• The first time Noah used appropriate language/phrases to express certain emotions instead of his autism behaviors. Also, the times he used inappropriate words in the right context and when discussing it, he just smiles knowing he was wrong but trying to win me over with his smiles and giggles.
  • Seeing Sam become a Peer Helper to help struggling and special needs students.
  • When Sam and I can “nerd out” and laugh our heads off at the silliest things
  • Seeing Addi Rose share my love of arts (and crafts) and being able to share that joy with her.
  • When Addi Rose volunteered to help out our religious education director at church instead of just playing in the nursery.
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This cute picture is a few years old now, but it was taken where Erika and her husband, Michael met! Picture provided by C. Hut Photography (with permission from Erika)

4.What do you think the biggest challenge of being a mom is?

The biggest challenge is trying to form the best balance between doing too much or too little for your child/children and the balance between being a wife/mother/woman.

5. If you could write a “job description” of being a mom, what would it say?

Seeking individual with excellent project management skills. Skills include (but not limited to): Orienting, training, and coaching family members on a minute to minute basis. Candidate must be able to continuously monitor expenses and implement cost-saving actions with little to no warning. Maintains household supplies inventory, anticipating needed supplies. Establishes a compassionate environment by providing emotional, psychological, and spiritual support to family members. Maintains professional and technical knowledge daily.  Candidate must be able to establish personal networks of support (other moms) and participate in professional societies (such as a MOMS group at church). Maintains a cooperative relationship among family members by communicating information. Must be able to respond to requests repeatedly with patience. Must be able to participate in family problem-solving methods (lead by adults or children).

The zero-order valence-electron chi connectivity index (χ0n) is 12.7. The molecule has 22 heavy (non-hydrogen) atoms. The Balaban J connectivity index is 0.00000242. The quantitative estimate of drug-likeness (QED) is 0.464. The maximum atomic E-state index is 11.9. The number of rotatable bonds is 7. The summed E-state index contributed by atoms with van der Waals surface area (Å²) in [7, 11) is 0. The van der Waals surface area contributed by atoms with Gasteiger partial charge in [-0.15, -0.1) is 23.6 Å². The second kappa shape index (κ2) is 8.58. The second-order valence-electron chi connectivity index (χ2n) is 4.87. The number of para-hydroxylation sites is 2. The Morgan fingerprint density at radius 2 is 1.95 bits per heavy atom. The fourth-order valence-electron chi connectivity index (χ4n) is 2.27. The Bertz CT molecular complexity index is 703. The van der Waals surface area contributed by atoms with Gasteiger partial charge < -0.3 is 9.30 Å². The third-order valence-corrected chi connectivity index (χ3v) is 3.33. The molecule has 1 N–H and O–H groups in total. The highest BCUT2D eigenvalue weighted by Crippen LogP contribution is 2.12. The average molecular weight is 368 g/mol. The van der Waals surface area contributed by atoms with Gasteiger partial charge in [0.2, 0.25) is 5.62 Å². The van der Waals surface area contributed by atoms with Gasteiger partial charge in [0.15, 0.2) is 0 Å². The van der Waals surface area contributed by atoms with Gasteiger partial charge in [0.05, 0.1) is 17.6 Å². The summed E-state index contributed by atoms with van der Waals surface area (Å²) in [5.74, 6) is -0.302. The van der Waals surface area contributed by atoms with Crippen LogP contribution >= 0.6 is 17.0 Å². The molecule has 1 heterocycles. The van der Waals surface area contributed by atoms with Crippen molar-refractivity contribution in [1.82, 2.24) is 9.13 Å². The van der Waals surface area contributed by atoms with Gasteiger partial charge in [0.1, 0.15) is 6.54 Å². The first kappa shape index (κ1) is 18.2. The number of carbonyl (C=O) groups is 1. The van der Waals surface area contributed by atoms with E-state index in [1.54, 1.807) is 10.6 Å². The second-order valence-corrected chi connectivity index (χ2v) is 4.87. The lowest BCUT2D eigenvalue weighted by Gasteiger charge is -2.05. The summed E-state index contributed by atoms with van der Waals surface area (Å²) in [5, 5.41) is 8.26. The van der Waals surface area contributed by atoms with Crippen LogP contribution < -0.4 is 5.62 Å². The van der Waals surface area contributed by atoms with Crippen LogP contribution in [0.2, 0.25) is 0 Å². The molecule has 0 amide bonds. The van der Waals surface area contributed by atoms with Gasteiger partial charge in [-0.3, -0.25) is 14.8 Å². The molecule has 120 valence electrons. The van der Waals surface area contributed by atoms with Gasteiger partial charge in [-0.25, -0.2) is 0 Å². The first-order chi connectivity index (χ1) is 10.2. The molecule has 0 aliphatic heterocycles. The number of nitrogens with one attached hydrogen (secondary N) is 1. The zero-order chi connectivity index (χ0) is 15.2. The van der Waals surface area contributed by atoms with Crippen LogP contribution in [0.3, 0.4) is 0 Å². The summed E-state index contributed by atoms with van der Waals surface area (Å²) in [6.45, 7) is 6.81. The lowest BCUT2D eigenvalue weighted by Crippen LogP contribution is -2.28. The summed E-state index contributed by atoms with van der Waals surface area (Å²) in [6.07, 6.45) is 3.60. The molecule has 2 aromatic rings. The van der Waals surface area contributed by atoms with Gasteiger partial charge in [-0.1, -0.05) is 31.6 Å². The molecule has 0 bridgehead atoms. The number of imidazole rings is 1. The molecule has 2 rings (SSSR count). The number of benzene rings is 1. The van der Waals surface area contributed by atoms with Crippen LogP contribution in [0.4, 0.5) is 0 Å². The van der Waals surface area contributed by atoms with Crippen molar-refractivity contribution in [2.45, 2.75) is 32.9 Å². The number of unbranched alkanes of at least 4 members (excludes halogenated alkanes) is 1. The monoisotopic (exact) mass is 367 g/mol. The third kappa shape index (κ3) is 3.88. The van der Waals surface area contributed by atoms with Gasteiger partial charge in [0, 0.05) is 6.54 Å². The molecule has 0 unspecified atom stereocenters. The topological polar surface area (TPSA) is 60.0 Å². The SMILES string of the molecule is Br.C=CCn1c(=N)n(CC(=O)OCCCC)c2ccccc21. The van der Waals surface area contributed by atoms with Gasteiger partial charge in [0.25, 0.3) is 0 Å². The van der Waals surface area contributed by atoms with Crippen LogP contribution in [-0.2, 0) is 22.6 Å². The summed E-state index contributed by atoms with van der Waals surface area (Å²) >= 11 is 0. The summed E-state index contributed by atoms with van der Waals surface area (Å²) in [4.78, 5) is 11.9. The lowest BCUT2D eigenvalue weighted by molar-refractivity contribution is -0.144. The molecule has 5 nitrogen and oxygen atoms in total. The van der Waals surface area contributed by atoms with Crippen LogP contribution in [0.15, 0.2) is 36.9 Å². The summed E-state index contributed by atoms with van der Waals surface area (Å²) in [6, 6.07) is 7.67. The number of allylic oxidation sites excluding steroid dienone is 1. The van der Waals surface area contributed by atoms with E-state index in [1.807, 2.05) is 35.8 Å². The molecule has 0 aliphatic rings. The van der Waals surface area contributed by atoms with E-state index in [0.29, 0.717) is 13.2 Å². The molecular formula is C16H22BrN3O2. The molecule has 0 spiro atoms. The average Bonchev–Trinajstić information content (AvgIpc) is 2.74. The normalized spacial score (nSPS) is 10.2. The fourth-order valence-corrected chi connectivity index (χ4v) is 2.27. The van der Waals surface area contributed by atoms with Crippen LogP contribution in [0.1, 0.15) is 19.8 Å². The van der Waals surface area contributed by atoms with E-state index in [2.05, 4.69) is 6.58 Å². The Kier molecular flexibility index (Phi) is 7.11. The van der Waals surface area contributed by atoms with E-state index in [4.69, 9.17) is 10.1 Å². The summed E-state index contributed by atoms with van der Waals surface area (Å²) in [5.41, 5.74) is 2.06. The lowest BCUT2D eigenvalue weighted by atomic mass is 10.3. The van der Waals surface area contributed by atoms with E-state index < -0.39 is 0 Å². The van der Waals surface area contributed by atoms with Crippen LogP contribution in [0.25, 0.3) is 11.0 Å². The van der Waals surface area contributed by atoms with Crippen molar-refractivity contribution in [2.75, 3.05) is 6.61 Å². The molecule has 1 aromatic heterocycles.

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Sweet siblings! Picture provided by C. Hut Photography (with permission from Erika)

6. What’s something from your family growing up that you think affects your parenting or the way you raise your child(ren)?

My mom taught us the importance of volunteering and helping others. I was a teen-age volunteer back in high school and it taught me the importance of giving and always being grateful for what I have. That is something very important to me that I want my children to know that we are grateful for the blessings we have and that gratitude can be shown by giving back.

7. If you knew someone who just found out they were pregnant with their first baby, what would be your two pieces of advice for them? A practical tip and a piece of wisdom.

Enjoy the crazy, laugh a lot, and you are not perfect but you will always be perfect in your child’s eyes!

8. Anything else you want to include?

I love my job being a mom and would not trade it for the world!

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A cute holiday photo! Picture provided by Erika

Wrap-Up

I loved reading Erika’s answers, and I love watching her juggle her crew from afar mostly. One of my favorite things that she said was her job description of a mom. Her answer is pretty all-encompassing and reminds that even though moms have countless things to do, they are all to be done in love for the ones around us. She also talks about how important it is to give back to your community and show how grateful you are, and Erika and her family truly live that out. It is such an honor to be a small part of their lives!

Thank you so much, Erika!! The way you love your family and your community shine, and I am so thankful to get to see your story play out.

What was your favorite thing that Erika said? Do you have a question you want the Motherhood Monday moms to answer? Comment on this post or e-mail me at openhandsopenhome@gmail.com. Know a mom that needs some encouragement or can relate toErika’s story? Send them a link to this post! The goal of these posts is to reach out, encourage, and empathize with moms all around.